As they say, “cash is king”. Cash flow improvement is the centre of business life.
Cash flow is the difference between inflows and outflows. Income is not counted until received and expenses are not calculated until paid. Cash flow also includes infusions from investment and financing activities. Speeding up the inflows, slowing down the outflows, and increasing the cashflow ‘buffer’ is essential for long term, sustainable growth of every business. Here are several strategies to improve cash flow:
Create a Cash Flow Forecast:
Forecasting your business cash flow is essential. It helps to minimise uncertainty by predicting peaks and troughs in your cash balance and will highlight the cycles in your business. If at any point you have a small or negative cash balance, you have a potential problem. Be conservative when preparing a forecast. Start with the amount of cash on hand. Then make a list of anticipated outflows for each month, such as wages, super, rent, marketing, stock purchases, loan repayments, tax liabilities, new equipment, etc. Then make a list of the anticipated inflows for each month, including customer payments, investment returns, and financing injections. Finally, subtract the outgoings from the incoming for each month. To even out cash flow, look at the timing of your spending, and spreading out large purchases if necessary. Then monitor your actual cash flow compared with your forecast.
Regularly reviewing your inventory will help save time and money. Determine and maintain inventory at an optimal level. Having too much stock can incur extra storage costs, potential deterioration, and can lead to cash flow deficits. While too little stock can mean lost sales and disrupted business operations. Try to implement a just-in-time inventory order system to maximise cash flow.
Reduce overhead costs:
Review your current overheads to see where you can reduce costs. Try to aim for efficient spending and cut waste. What expenses can you do without? When renewals come around, like insurances etc look for the best price, don’t just renew the policy without doing your research first. Strategies can also include tax minimisation, managing staff overtime and improving administration and compliance efficiencies. Negotiate with suppliers for upfront pricing or better deals where possible. Prepare a budget to predict and monitor spending.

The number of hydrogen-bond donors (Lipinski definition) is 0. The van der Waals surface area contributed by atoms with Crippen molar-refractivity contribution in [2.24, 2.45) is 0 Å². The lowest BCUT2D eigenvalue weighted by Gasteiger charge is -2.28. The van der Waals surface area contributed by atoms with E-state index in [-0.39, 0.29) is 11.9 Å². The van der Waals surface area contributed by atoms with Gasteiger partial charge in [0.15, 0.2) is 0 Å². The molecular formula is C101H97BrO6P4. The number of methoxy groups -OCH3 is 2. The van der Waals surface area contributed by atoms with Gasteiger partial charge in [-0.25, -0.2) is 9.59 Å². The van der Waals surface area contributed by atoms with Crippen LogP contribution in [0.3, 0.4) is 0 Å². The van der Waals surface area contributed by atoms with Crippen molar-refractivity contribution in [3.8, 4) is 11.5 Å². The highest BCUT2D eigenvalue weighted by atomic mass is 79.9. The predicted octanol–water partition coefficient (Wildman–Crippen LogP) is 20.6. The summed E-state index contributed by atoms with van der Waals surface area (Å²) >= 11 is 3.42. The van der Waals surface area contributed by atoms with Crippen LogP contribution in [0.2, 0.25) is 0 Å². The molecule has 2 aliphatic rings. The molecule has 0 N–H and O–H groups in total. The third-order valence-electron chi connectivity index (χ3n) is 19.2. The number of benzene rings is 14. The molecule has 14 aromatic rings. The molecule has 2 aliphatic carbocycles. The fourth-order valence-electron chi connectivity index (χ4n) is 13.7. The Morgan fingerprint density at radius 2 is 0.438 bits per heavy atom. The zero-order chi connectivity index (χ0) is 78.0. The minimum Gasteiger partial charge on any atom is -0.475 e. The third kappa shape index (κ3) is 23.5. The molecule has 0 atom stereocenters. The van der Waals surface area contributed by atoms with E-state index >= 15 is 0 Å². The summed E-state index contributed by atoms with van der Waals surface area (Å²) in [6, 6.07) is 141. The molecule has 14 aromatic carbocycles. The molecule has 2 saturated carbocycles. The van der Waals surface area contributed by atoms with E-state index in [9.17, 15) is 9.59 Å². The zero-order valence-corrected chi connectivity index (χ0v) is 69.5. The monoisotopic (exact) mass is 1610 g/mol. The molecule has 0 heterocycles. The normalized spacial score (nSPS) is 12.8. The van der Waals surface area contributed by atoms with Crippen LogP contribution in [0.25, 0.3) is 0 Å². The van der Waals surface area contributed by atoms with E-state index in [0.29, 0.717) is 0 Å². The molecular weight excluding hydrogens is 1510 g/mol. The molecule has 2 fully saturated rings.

Many businesses are frightened to increase prices, because they are worried it will lead to reduced sales. Your pricing should be reviewed annually. Experiment with pricing to find the perfect number. How high are customers willing to pay? You may like to do an analysis of whether your market will support an increase in price. There is no way of knowing unless you take a chance and make a change. Once the price rise has been implemented, monitor KPIs (Key Performance Indicators) so you can track the effect of the price change on your business.
Review Debtor management:
Proper management of your debtors will help you to get paid faster, prevent bad debts and maintain healthy cash flow. It also helps to maintain strong relationships with your customers. Debtor management strategies include: issuing invoices prior to services or immediately after; setting credit limits; keeping your payment terms short; conducting credit checks on customers; offering small discounts for upfront or early payments; and charging interest on late payments. Be sure to clearly list your terms on all customer agreements and invoices, and make it easy for customers to pay by ensuring you have electronic payment facilities.
Do you need help taking control of your business and manage cash flow? Why not book an obligation free consultation with us at Clear Path Accounting to discuss how we can help you. We’ll work with you to develop an action plan to improve your bottom line.
Written by: Suzanne Walker CPA